Hasin, D. S., O'Brien, C. P., Auriacombe, M., Borges, G., Bucholz, K., Budney, A., Compton, W. M., Crowley, T., Ling, W., Petry, N. M., Schuckit, M., & Grant, B. F. (2013). DSM-5 criteria for substance use disorders: recommendations and rationale. The American journal of psychiatry170(8), 834?851.

International Society of Addiction Journal Editors. (2015). ISAJE terminology statement. Retrieved July 26, 2021at

Keller, M. (1982).  On defining alcoholism:  With comment on some other relevant words.  In L. Gomberg, H. White, & J. Carpenter (Eds.), Alcohol, science and society revisited (pp. 119-133).  Ann Arbor:  The University of Michigan Press.

Kelly, J. F., Dow, S., & Westerhoff, C. (2010a). Does our choice of substance-related terminology influence perceptions of treatment needAn empirical investigation with two commonly used terms. Journal of Drug Issues, 40(4), 805-818.

Kelly, J. F., & Westerhoff, C. (2010b). Does it matter how we refer to individuals with substance-related problemsA Randomized study with two commonly used terms. International Journal of Drug Policy, 21(3), 202-207.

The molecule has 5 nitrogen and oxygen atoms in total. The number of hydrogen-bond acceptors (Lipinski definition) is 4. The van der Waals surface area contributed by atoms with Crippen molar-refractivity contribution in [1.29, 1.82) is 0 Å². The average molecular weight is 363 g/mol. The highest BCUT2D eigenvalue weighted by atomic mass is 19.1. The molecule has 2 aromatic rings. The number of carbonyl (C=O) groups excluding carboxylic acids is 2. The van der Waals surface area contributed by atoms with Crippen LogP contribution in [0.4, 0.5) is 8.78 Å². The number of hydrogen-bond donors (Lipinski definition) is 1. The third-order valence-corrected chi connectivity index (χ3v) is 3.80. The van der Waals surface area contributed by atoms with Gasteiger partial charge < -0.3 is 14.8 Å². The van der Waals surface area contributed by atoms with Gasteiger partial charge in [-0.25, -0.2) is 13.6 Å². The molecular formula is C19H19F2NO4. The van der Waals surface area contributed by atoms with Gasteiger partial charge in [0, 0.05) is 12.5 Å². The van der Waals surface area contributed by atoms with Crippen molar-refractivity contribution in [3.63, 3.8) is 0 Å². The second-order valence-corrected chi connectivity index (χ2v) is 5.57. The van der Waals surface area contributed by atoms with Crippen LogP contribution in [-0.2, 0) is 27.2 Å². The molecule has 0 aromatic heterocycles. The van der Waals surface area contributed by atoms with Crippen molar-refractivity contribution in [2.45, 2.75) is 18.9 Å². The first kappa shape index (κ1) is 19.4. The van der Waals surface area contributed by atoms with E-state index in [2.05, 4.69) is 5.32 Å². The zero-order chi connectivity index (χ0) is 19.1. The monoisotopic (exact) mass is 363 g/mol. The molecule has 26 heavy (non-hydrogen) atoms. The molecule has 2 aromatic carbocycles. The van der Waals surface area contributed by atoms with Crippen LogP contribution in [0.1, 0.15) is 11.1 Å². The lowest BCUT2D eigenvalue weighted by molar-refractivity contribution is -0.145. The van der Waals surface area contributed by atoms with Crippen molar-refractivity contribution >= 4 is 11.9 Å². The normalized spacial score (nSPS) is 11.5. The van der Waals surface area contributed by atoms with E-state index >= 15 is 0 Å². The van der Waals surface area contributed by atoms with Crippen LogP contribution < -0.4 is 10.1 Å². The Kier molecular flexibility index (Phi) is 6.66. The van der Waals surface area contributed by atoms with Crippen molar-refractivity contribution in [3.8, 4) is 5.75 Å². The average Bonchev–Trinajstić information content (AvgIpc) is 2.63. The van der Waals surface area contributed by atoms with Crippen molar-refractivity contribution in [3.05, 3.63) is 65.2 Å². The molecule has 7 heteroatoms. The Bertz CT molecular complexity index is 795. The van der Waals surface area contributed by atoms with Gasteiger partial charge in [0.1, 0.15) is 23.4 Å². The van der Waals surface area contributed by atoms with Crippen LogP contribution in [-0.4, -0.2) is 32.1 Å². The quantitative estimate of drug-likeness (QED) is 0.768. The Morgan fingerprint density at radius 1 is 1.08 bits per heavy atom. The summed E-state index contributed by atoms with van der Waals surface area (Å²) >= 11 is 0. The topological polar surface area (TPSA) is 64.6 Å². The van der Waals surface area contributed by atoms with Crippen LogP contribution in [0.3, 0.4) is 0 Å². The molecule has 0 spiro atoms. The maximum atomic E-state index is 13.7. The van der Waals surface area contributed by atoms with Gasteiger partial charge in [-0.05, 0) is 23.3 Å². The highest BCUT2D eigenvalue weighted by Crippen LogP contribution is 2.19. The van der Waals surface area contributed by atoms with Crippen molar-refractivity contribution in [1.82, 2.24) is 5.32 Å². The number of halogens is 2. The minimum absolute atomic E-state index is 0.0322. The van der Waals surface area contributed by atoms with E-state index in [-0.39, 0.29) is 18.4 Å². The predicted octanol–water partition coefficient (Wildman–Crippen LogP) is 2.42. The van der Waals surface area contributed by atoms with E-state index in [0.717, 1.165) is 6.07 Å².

National Commission on Marihuana and Drug Abuse. (1973). Marihuana: A signal of misunderstanding.  Washington, D.C.: U.S. Government Printing Office. 

Renaud, J. (1989). Substance abuse is language abuse. The Counselor, 7(4), 26-27.

Saitz, R., Miller, S.C., Fiellin,D. A., & Rosenthal, R. N. (2020). Recommended use of terminology in addiction medicine. Journal of Addiction Medicine, 15(1), 3-7. doi: 10.1097/ADM.0000000000000673.

Schulstad, M. (1989). Let's eliminate the termsubstance abuse. The Counselor, March/April, 5, 46.

White, W. (2002). An addiction recovery glossary: The languages of American communities of recovery. Posted at

White, W. (2004) The lessons of language: Historical perspectives on the rhetoric of addiction.  In Tracy, S and Acker, S. Eds.  Altering American Consciousness: Essays on the History of Alcohol and Drug Use in the United States, 1800-2000 (pp. 33-60).  Amherst: University of Massachusetts Press.

White, W. & Kelly, J. (2011). Commentary.  Alcohol/drug/substanceabuse?:   The history and (hopeful) demise of a pernicious label.  Alcoholism Treatment Quarterly, 29(3), 317-321.